Now using paints straight from the tube with retarder I begin to add detailed patterns of the shawl with filbert 2. The retarder helps me to control the drying time of my Acrylic Portrait Painting which is important when modelling the patterns. I want to to dry after I am done with the paint. The paint goes on well because the base colours are flat and perfectly dry. Hooker’s Green Cobalt Green, Yellow Ochre Burnt Umber, Graphite Grey, Permanent Alizarin Crimson, Permanent Sap Green and Ivory Black.
Same idea further down the shawl. I put the paint on quite thickly with a lot of pressure. I approximate colours, matching the actual colours as best I can with my range of paints. See my full list of colours on the
painting with acrylics
I continue adding detail with my round 1 and filbert 2 until satisfied.
Now I need to judge the strength of colours of the face properly or it will be lost against the strong patterns of the shawl. I use greys plus titanium white and ivory black to work out the form of the face. I am working with the flatbrush and laying down slabs and dashes of paint. I use the round brush 1 for the ear and earring.
I darken the face until I think it holds up well and then turn to colour.
The colours aren't particularly natural. They are the same earthier colours I used for the clothes. A sort of flesh equivalent of the shawl. They are the same tones as the monotone or as close as I can make them. I am often asked how I mix flesh tones. The simple answer is, "I don't." Whether oils watercolours or Acrylic Portrait Painting. Faces and bodies reflect different colours depending on the environment, the lighting, the time of day. It is better to concentrate on the form of the face than the colour. The actual shape of a human face is more important than the colour. You will see greens as well as browns, purples, greys and blues in this painting. Let me be clear, the colours here are the same as some used in the shawl for effect. They harmonise a busy and even slightly over the top colour scheme BUT my advice on flesh tones stands. Form over colour always - and skin reflects any colour. Good things to keep in mind for Acrylic Portrait Painting or any other medium. I use the flats 2 and 4 and the filbert 2. The round 1 was used on the earing and other smaller details.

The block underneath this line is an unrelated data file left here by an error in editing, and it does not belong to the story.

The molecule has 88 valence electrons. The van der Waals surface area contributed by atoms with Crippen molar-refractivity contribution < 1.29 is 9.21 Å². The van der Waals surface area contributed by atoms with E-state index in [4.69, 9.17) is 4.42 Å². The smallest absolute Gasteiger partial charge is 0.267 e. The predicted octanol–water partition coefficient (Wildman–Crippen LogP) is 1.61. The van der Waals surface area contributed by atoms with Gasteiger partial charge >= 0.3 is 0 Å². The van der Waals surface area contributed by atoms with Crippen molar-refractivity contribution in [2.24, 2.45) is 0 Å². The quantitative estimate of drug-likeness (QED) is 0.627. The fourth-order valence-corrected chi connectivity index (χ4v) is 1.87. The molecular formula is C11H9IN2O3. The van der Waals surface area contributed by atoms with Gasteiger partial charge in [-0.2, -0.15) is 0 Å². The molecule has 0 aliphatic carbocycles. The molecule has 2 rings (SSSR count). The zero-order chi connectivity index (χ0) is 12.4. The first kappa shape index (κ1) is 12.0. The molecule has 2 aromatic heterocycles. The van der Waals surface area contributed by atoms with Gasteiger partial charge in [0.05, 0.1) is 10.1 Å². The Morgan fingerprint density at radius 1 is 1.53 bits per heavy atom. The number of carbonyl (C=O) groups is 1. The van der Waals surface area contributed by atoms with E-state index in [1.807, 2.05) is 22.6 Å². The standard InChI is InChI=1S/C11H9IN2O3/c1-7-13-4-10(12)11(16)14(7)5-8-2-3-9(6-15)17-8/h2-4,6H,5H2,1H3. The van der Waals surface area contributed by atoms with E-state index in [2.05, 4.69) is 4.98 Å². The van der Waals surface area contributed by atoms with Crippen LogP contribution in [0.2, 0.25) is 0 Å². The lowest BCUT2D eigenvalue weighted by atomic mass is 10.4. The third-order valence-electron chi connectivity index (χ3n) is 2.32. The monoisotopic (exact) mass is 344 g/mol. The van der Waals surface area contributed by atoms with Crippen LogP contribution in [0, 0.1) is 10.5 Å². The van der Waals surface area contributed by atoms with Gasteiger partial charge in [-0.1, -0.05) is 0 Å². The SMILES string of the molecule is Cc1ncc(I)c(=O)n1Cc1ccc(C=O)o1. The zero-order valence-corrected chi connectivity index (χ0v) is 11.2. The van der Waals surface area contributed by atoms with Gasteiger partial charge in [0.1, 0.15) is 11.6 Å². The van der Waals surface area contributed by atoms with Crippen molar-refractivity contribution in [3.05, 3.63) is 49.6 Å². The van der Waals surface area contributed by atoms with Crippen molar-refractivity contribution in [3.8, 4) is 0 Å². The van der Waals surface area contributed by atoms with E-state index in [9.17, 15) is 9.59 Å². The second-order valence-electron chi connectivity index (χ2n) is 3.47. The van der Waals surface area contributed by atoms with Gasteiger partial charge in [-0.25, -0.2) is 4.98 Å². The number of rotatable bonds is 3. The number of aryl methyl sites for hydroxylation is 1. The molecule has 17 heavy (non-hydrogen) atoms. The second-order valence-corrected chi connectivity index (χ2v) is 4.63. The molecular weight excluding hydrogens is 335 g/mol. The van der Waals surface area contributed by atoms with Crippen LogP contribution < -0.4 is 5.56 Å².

Finally I add a background colour, making it strong even though all my instincts are telling me to tone it down. I used a flat 18 mainly and a flat 4 to paint around the figure. Hooker’s Green, Quinacridone Gold and Lemon Yellow. I laid down a thin wash of lemon, then the green also considerably thinned down and finally a thick layer of the Gold straight from the tube.
On the whole I am pleased with my Acrylic Portrait Painting. A credible portrait despite the strong patterns and colours. Perhaps a smoother background was called for but I am pleased with the colour. I think it brings out the face well. I learn everytime I paint. All our mistakes are mini lessons in how not to do it. Equally important as how TO do it!
I hope as always you have enjoyed this tutorial on Acrylic Portrait Painting. I'd be delighted to hear from you about you and your work.